Edith Windsor is challenging the constitutionality of the Defense of Marriage Act.
WASHINGTON — The Supreme Court announced Tuesday that it will be hearing arguments from a Harvard Law School professor about whether the court even has the ability to hear a case challenging the Defense of Marriage Act.
Specifically, the court asked Harvard law professor Vicki Jackson to argue that the Department of Justice’s position in earlier proceedings in the case that DOMA is unconstitutional “deprives this Court of jurisdiction” to hear the appeal. Additionally, Jackson is to argue that the House Bipartisan Legal Advisory Group (BLAG), controlled by the House Republican leadership’s majority in the group, does not have standing in the case.
The procedural questions relate to the U.S. Constitution’s limits on the court’s cases to those involving actual “cases” or “controversies.” The court is considering whether the Obama administration’s decision to agree with the plaintiff suing the government that the law is unconstitutional makes this no longer an actual controversy. Likewise, the court is considering whether BLAG — as a part of the legislative branch — has the constitutional ability to present an argument as a party to the case.
The move came days after the court announced it would be hearing the appeal about the federal definition of marriage contained in the 1996 law, at which point it noted that it was considering this jurisdictional question.
Tuesday’s appointment of Jackson, however, takes a dispute that has been taking place on the sidelines of the case up to this point and makes it a central issue in the coming months.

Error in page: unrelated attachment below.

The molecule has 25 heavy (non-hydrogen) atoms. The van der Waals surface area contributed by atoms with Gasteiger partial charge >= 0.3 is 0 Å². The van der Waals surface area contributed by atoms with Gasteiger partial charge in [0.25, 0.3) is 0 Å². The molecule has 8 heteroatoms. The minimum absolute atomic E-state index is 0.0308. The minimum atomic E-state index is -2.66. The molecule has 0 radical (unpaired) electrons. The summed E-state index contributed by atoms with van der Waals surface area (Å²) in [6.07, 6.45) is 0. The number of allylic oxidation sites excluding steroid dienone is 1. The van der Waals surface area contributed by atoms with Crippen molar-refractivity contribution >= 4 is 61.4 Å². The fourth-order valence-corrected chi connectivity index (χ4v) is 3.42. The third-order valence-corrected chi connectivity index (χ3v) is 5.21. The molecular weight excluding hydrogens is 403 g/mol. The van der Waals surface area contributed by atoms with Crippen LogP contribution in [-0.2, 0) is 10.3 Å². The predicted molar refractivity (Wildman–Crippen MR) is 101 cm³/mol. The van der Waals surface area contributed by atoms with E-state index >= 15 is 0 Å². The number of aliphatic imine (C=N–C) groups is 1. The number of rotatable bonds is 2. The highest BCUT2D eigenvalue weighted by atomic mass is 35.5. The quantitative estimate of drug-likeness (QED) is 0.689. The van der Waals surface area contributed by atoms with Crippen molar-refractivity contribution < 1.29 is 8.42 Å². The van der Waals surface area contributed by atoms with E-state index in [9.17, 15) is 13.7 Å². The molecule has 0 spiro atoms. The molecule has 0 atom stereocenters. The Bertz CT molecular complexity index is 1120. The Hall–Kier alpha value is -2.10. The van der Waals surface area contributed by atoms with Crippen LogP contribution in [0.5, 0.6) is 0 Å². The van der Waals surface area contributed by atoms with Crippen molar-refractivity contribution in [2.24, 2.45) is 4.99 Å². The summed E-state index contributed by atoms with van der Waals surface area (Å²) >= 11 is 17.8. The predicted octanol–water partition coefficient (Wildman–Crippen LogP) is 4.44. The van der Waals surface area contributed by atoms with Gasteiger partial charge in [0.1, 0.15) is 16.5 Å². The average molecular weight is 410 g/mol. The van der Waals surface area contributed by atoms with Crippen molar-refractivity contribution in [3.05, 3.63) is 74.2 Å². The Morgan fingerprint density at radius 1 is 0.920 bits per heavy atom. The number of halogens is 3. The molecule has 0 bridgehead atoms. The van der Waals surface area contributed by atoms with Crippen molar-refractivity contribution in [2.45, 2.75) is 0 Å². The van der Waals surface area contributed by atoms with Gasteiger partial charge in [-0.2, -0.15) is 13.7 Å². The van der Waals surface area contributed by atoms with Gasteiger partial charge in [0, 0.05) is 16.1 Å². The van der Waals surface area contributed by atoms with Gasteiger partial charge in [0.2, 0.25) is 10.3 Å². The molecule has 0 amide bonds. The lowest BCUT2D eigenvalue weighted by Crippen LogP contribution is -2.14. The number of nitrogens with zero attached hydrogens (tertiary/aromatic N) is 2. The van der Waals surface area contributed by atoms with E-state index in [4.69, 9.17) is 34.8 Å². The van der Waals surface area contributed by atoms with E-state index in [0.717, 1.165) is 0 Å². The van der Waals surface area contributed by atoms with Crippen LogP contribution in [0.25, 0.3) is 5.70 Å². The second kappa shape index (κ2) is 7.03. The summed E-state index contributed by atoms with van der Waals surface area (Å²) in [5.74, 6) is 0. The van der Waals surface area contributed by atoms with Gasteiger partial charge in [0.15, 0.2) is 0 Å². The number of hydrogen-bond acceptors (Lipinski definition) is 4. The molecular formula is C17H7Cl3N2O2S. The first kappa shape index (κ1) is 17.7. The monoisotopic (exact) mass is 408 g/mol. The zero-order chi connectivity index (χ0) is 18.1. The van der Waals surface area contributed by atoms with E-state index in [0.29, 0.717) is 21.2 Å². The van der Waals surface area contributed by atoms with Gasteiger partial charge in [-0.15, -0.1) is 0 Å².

Jackson, the Thurgood Marshall Professor of Constitutional Law at Harvard, is the co-author of the 2008 book, Inside the Supreme Court: The Institution and Its Procedures. She also is the author of an essay, “Gender Equality and the Idea of a Constitution: Entrenchment, Jurisdiction and Interpretation,” contained in a 2009 book about comparative constitutional law.
3. Tuesday’s Supreme Court Order
Please validate your account to contribute content.
Preview Your Response
- megl Supreme Court Asks If It Can Even Con...
I hope that the Prop 8 case doesn’t have standing. If the Supreme Court were to rule on the Prop 8 case and uphold it, it would be a huge setback for LGBT rights. I think it’s slightly too soon to bring the issue to the high court. However, I hope that they do review DOMA. I think that DOMA has a really good change at being overturned.
- jeffreydanielg Supreme Court Asks If It Can Even Con...
There are many thousands of people in bi-national marriages and in marriages from States that sanction same-sex marriage, but now living in States that don’t, whose lives would be subject to even more turmoil than they already are. A ‘no-standing’ decision would be the most terrible outcome for marriage equality and for fairness and justice.
Technically the Court is on solid ground with a refusal to hear the DOMA and Prop 8 cases based on a lack of standing. As absurd as it sounds, if the DOJ is not offering any defense in any district, DOMA would fall by the wayside district by district. Prop 8 would also fail and the ruling limited to California.
For Federal purposes marriages would be portable but couples would have federalized marriages in states that would not recognize marriage.
The framework of bureaucracy would be boggled by the administrative hurdles the states have in place as couples would have to challenge state’s constitutions until the Supreme Court finally makes a ruling.
I guess Chief Justice Roberts just does not want to hear Scalia’s homophobic rants from the bench.